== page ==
Heavenly Father, you filled the heart of your servant Bruno with a living and active faith. Grant that our lives be guided by that same faith, and, through his intercession, give us the grace of which we have so great need… Our Father. Hail Mary. Glory Be.

Jesus, uncreated Wisdom, through the hope in your merits and in your Cross infused into the heart of your servant Bruno, and through the zeal he showed in teaching your goodness and mercy, grant us the same ardor and the grace for which we fervently ask… Our Father. Hail Mary. Glory Be.

Holy Spirit, fount of charity, through the love for God and neighbor that you enkindled in the heart of your servant Bruno, grant also to us that, living far from sin, in charity and justice, we may be worthy of the grace we humbly seek and gain the joy of heaven… Our Father. Hail Mary. Glory Be.

And you, Virgin Mother of God and our Mother, obtain from the Lord the beatification of your servant Bruno, who all his life loved you as a loyal son and zealously sought to lead others to you, and obtain for us through his intercession the grace that with great trust we ask of you… Our Father. Hail Mary. Glory Be.

BA14 – “Fixing Our Eyes on the Crucified Christ” – Begin Again: The Spiritual Legacy of Ven. Bruno Lanteri with Fr. Timothy Gallagher

BA6 - "Refuse to Accept Discouragement"  - Begin Again: The Spiritual Legacy of Ven.  Bruno Lanteri with Fr. Timothy Gallagher Episode 14 – “Fixing Our Eyes on the Crucified Christ” – Begin Again: The Spiritual Legacy of Ven. Bruno Lanteri with Fr. Timothy Gallagher

In this episode, “Suffering” … no spiritual direction can be truly complete unless it offers effective counsel with regard to suffering. Ven. Lanteri guides those he directs to look toward the only fully satisfying answer to the question about suffering—the crucified Christ—and to see in such suffering the hand of God which disposes all things for our spiritual progress.

Anxieties, temptations, aridity, heaviness of heart, tribulations, injuries, unpleasant situations, offenses, ingratitude, crosses, matters which do not go well, and sorrows of various kinds: I will expect all these, even from those I love and those I have helped. But I will never consider these as evil, nor will I regard their origin in men, but rather in God. I know that nothing can take place against the will of God. I know that this is the way He Himself followed here on earth, and through which He led the saints closest to Him, even His very mother, so as to glorify her correspondingly in heaven. And so I will consider these as favors and opportunities which He gives me, so that I will need to ask His help, so that I will know my weakness, and do penance for my sins. I will try to accept them, confident that this is the road He has laid out for me, that all is ordered for my good, and that my part is to seek to benefit from these situations (To a Married Woman, Positio, 539).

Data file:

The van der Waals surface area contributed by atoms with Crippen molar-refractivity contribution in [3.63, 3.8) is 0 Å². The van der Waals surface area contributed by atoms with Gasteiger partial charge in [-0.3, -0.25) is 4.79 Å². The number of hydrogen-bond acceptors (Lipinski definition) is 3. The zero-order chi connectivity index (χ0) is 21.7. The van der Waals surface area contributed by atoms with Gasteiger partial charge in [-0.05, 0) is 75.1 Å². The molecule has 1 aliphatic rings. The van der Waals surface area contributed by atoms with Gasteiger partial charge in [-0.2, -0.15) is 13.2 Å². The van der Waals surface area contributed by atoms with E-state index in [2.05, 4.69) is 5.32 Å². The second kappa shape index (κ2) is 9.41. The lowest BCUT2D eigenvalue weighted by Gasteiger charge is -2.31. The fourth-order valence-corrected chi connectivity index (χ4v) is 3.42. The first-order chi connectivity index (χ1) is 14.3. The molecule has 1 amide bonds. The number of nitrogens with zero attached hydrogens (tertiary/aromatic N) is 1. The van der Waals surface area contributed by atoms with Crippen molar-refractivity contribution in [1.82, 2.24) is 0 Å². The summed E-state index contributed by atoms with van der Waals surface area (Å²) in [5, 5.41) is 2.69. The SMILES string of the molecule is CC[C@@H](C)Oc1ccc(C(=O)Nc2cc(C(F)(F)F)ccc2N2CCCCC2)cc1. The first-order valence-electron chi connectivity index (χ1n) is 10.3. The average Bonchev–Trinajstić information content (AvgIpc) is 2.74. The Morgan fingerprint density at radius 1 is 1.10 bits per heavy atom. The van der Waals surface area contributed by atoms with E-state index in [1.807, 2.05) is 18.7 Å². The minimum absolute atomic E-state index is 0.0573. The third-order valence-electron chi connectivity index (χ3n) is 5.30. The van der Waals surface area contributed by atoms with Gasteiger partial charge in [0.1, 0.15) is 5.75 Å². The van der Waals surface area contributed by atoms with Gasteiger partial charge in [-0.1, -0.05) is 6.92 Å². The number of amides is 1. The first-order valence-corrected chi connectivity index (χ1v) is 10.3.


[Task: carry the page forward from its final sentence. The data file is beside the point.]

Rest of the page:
Let us fix the eyes of our faith and love on the crucified Christ, and we will see that He was not satisfied only with the possibility of suffering, but that He truly suffered every kind of pain, both in body and in spirit, since it is not the possibility of suffering, but sufferings themselves that cause us to gain merit. Let us then accept from His hand every occasion of suffering and practicing virtue, and since all things are disposed for our salvation, let us try to enter into His purpose of love, to follow His plan the best we can, convinced that grace is linked to all that happens, to every cross, and that every such grace we welcome will receive an eternal recompense and reward (in Gastaldi, 473)